Monday, November 29, 2010

Mammals Got Bigger After Dino Extinction

The Evolution of Maximum Body Size of Terrestrial Mammals. 2010. F.A. Smith, et al. Science 330: 1216-1219.

Tales to Astonish © Marvel Comics
Researchers have demonstrated that the extinction of dinosaurs 65 million years ago made way for mammals to get bigger - about a thousand times bigger than they had been. The study is the first to show this new pattern of increased body size of mammals after the exit of the dinosaurs. Mammals grew from a maximum of about 10 kg when they were sharing the earth with dinosaurs to a maximum of 17 tonnes afterwards.

"Basically, the dinosaurs disappear and all of a sudden there is nobody else eating the vegetation. That's an open food source and mammals start going for it, and it's more efficient to be an herbivore when you're big," says paper co-author Dr. Jessica Theodor.

Theodor says as well as confirming the dramatic growth in mammalian size after the dinosaurs, the study shows that the ecosystem is able to reset itself relatively quickly.

"You lose dinosaurs 65 million years ago, and within 25 million years the system is reset to a new maximum for the animals that are there in terms of body size. That's actually a pretty short time frame, geologically speaking," she says. "That's really rapid evolution."

"Nobody has ever demonstrated that this pattern is really there. People have talked about it but nobody has ever gone back and done the math," says Theodor one of the 20 researchers from around the world who worked on the study. link

Alison Boyer/Yale University
The largest land mammals that ever lived, Indricotherium and Deinotherium, would have towered over the living African elephant. The tallest on diagram, Indricotherium, an extinct rhino relative, lived during the Eocene to the Oligocene Epoch (37 to 23 million years ago) and reached a mass of 15,000 kg, while Deinotherium (an extinct proboscidean, related to modern elephants) was around from the late-Miocene until the early Pleistocene (8.5 to 2.7 million years ago) and weighed as much as 17,000 kg.

Sunday, November 28, 2010

Born This Day: Karl Ernst Von Baer

Von Baer (Feb 29, 1792 - Nov 28, 1876) was a Prussian-Estonian embryologist who discovered the mammalian egg (1827) and the notochord. He established the new science of comparative embryology alongside comparative anatomy with the publication of two landmark volumes (in 1828 and 1837) covering the range of existing knowledge of the prebirth developments of vertebrates.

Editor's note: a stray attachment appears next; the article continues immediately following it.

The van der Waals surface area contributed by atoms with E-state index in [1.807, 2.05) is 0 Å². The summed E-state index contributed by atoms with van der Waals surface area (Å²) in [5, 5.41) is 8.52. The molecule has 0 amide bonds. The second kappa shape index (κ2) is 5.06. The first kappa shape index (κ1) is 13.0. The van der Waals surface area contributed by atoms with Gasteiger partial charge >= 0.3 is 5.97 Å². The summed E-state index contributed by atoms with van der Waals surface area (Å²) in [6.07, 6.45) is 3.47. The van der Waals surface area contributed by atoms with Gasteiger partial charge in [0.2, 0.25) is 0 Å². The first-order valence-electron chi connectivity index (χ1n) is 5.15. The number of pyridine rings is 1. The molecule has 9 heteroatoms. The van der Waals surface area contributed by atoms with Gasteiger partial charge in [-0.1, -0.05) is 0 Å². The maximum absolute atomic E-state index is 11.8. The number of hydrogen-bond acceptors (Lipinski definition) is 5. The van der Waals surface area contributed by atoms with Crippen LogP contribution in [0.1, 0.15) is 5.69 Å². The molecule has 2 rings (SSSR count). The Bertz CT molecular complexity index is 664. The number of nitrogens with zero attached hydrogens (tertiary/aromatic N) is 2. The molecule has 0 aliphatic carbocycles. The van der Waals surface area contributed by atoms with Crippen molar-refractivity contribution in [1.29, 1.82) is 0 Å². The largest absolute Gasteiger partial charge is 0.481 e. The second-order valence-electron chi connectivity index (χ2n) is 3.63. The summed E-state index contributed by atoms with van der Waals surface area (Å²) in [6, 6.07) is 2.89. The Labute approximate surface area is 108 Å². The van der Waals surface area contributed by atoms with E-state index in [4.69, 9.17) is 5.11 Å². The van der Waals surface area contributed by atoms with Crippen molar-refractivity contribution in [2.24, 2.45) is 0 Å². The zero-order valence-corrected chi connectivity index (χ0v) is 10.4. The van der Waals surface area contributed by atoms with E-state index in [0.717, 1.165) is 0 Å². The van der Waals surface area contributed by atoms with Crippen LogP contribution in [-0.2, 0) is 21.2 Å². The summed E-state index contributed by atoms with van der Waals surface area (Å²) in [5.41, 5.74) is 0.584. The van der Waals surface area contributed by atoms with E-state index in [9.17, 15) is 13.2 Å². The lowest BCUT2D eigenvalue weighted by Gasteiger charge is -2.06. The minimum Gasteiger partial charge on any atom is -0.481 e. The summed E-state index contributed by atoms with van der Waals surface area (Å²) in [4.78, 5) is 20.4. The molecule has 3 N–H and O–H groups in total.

He showed that mammalian eggs were not the follicles of the ovary but microscopic particles inside the follicles. He described the development of the embryo from layers of tissue, which he called germ layers, and demonstrated similarities in the embryos of different species of vertebrates.

From Today In Science History

Wednesday, November 24, 2010

Died This Day: Richard Carlson

Carlson (April 29, 1912 – Nov. 24, 1977) starred as Dr. David Reid in the classic Creature From The Black Lagoon (1957). You know that he was the “good” scientist ‘cuz he got the girl, even though he let a cover story for Nature skulk back into the Lagoon.

Published This Day: The Origin of The Species

From Today In Science History:

In 1859, The Origin of Species by Means of Natural Selection was published in England to great acclaim. In this groundbreaking book by British naturalist Charles Darwin, he argued that species are the result of a gradual biological evolution in which nature encourages, through natural selection, the propagation of those species best suited to their environments. This book is unquestionably one of the most influential in the history of science.

Tuesday, November 23, 2010

Iguanacolossus & Hippodraco: Two New Iguanodonts

New Basal Iguanodonts from the Cedar Mountain Formation of Utah and the Evolution of Thumb-Spiked Dinosaurs. 2010. A. MacDonald, et al. PLoS ONE 5(11): e14075.
The Early Cretaceous of Utah has two new species of iguanodonts that are beaked herbivorous dinosaurs.
Iguanodonts are found all over the world in rocks dating to the Early Cretaceous Epoch (~145.5-99.6 million years ago). Their fossils are particularly abundant and diverse in Europe and east-central Asia with Europes Iguanodon being only the second formally named dinosaur in 1825.

Hippodraco scutodens (“horse-dragon, shield tooth”) (above) was found at a site north of Arches National Park. It lived approximately 124 million years ago, at the same time as the predator Utahraptor.

Iguanacolossus fortis (“mighty colossal Iguana”) (above) was found at a site near the town of Green River. It is ~30ft long and is probably a few million years older than Hippodraco.

Click to enlarge
Reduced consensus tree of 11,850 MPTs of 358 steps each, following ordering of 22 multistate characters. Numbers below and to the left of some nodes correspond to the following clade names: 1, Ornithopoda; 2, Iguanodontia; 3, Rhabdodontidae; 4, Dryomorpha; 5, Dryosauridae; 6, Ankylopollexia; 7, Styracosterna; 8, Hadrosauriformes; 9, Hadrosauroidea.

Saturday, November 20, 2010

Born This Day: Robert Armstrong